The present results are not only useful in understanding the underlying water filtration mechanism of halophytes but also in providing the database required for developing practical engineering applications. This study may also be used as a basis to develop a new innovative biomimetic desalination device. This type of biomimetic desalination technology would be ultimately beneficial for resolving the serious water shortage problems that we will face in the near future.
Well-grown and healthy RS plants (Mirim Development Co., Jeju, Korea) were used in this experiment. Water absorption of plants are closely related with evaporation and transpiration at their leaves30. The evaporation and transpiration are important factors to water absorption at the roots of plants. Test samples were cultivated in an air-conditioned chamber in which temperature and humidity were constantly maintained (Fig. 1a). During the experiment, the temperature and relative humidity of the chamber were maintained at 31 ± 3 °C and 73 ± 8%, respectively. LED lamps (PGL-E15, PARUS, Cheonan, Korea) were used to irradiate 430 nm:460 nm:660 nm light. A 3.5 wt.% sodium solution was watered in a pot to check temporal variations. Except on the first day, 0.5 L of sodium solution was watered every day for 3 weeks into the pot, which was called the first sodium-treated pot. After a one-week break, the sodium solution was again used to water the same pot. This pot was then called the second sodium-treated pot. Conductivity and pH were measured at several points in the pot (Fig. 1b). Measurements were repeated for 10 times daily and by using a conductivity and pH probe connected to a Vernier LabQuest (Veaverton, OR, USA).
Sample preparation for synchrotron X-ray micro CT
All materials used for contrast staining and sample preparation for synchrotron X-ray micro computed tomography (CT) were purchased from Sigma–Aldrich Korea (Yongin, Korea). The sectioned mangrove roots were fixed in 2% glutaraldehyde and 2% formaldehyde. Staining was performed by placing the fixed samples in 1% osmium tetroxide for 24 h (osmium tetroxide penetrates into tissues by diffusion). The samples were removed and washed with a sodium cacodylate buffer (0.1 M, pH 7.4) solution and then post-fixed with 0.5% uranyl acetate for 24 h. Specimens were sequentially dehydrated using 30%, 50%, 70%, 90% and 100% ethanol for 1 h. Then, the specimens were infiltrated using 0%, 25%, 50% and 75% Spurr’s resin in propylene oxide for 2 h. After overnight infiltration with 100% Spurr’s resin at room temperature, each sample was embedded in Spurr’s resin with the use of a tube and then incubated at 60 °C for 24 h to rigidify the resin.
X-ray micro CT
The 3D morphological structures of the test samples were observed using X-ray micro CT at the 6C beamline of the Pohang Accelerator Laboratory (PAL, Pohang, Korea). A mechanical shutter was employed to block the X-ray beam except at the instant of image acquisition to minimize photo-thermal damage to the plant sample. The distance from the sample to the camera was determined to be 30 cm to enhance the phase contrast imaging effect. X-ray images were recorded using a charge-coupled device (CCD) camera with a 4008 × 2672 pixel resolution (Vieworks VM-11M, EPIX, USA) and a 1.7 mm × 1.4 mm field of view (FOV). The spatial resolution based on the pixel size of the camera attached with a ×10 objective lens was approximately 10.65 μm/pixel. The sample was firmly fixed to a sample holder that is attached to a rotating stage. The stage was rotated from 0° to 180° at 0.5° intervals. Each acquired image was reduced to 2004 pixels × 1336 pixels using ×2 binning with Octopus software (inCT, Belgium) for rapid data processing. Erroneous spots in the captured X-ray images were removed and tomograms were reconstructed using Octopus software. The reconstructed images were then analyzed by using Amira software (Visualization Science Group, USA). We employed the modified Bronnikov algorithm filter (inCT, Belgium) in this study to reconstruct with better spatial resolution.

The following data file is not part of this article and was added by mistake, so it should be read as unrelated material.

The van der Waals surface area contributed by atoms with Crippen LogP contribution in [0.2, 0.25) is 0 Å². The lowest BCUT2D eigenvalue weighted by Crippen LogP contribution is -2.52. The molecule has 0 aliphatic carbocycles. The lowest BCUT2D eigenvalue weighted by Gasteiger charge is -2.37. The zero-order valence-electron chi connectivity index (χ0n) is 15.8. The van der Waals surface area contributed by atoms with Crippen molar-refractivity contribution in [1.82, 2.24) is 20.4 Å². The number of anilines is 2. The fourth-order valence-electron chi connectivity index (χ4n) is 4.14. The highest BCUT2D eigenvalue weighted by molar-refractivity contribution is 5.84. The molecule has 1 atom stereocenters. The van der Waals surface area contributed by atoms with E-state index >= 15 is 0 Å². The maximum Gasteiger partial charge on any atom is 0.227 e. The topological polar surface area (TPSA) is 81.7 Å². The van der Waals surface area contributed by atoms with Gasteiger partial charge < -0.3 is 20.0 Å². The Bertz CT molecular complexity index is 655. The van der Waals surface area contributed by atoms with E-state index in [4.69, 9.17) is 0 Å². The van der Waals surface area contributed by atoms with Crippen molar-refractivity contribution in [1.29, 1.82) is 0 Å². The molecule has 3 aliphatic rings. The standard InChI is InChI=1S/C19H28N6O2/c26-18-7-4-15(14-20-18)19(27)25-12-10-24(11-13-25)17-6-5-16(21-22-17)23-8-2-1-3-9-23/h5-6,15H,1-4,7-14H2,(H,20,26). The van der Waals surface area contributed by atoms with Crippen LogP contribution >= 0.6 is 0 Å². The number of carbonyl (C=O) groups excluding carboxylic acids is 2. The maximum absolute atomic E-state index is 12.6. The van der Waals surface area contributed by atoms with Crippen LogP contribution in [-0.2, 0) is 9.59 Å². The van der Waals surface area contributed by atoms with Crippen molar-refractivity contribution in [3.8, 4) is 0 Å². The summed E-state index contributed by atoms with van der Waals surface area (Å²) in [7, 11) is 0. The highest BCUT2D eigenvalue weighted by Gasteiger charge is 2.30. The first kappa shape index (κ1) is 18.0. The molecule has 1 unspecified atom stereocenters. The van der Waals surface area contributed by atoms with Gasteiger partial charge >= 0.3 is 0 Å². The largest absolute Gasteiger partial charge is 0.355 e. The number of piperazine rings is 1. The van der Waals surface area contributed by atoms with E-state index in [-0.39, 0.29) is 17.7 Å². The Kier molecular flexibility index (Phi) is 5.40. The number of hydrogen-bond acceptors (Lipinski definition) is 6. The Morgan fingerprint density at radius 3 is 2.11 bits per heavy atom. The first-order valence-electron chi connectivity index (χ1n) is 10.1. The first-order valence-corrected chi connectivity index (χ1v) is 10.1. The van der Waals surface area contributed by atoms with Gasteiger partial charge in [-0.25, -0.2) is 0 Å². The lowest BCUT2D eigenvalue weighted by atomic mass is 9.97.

Sample preparation for SEM
The roots were fixed in 2% glutaraldehyde and 2% formaldehyde, post-fixed in 1% osmium tetroxide and then dehydrated in a graded ethanol series of up to 100%. Then, the samples were rinsed with 100% ethanol and dried with nitrogen gas to observe their morphological structures. For SEM imaging, the samples were mounted on metal stubs and then coated with platinum (SC7640 model, Quorum Technology, UK). SEM images were obtained by using SEM (JEOL JSM-7401 F, Japan) at an acceleration voltage of 15 kV.
Pore size measurement
The pore size of the outermost root layer was measured through mercury porosimetry (PoreMaster-60, Quantachrome Co.). The instrument can be used for a wide range of pressures: low pressure (4.83–344.7 kPa) and high pressure (0.12–414 MPa). In this instrument, the low-pressure range was established using high-pressure air, whereas the high-pressure range was created with a hydraulic press by supplying hydraulic oil over the mercury in the dilatometer. In the high-pressure range, the instrument can be used to measure the size of extremely small pores. A test sample was placed in the dilatometer and then the absorbed and/or adsorbed gases were cleansed by degassing under vacuum conditions (4.83 kPa). Still under vacuum conditions, the dilatometer was filled with mercury. The pressure in the dilatometer gradually increased to the final pressure in the high-pressure and low-pressure tests within approximately 15 min.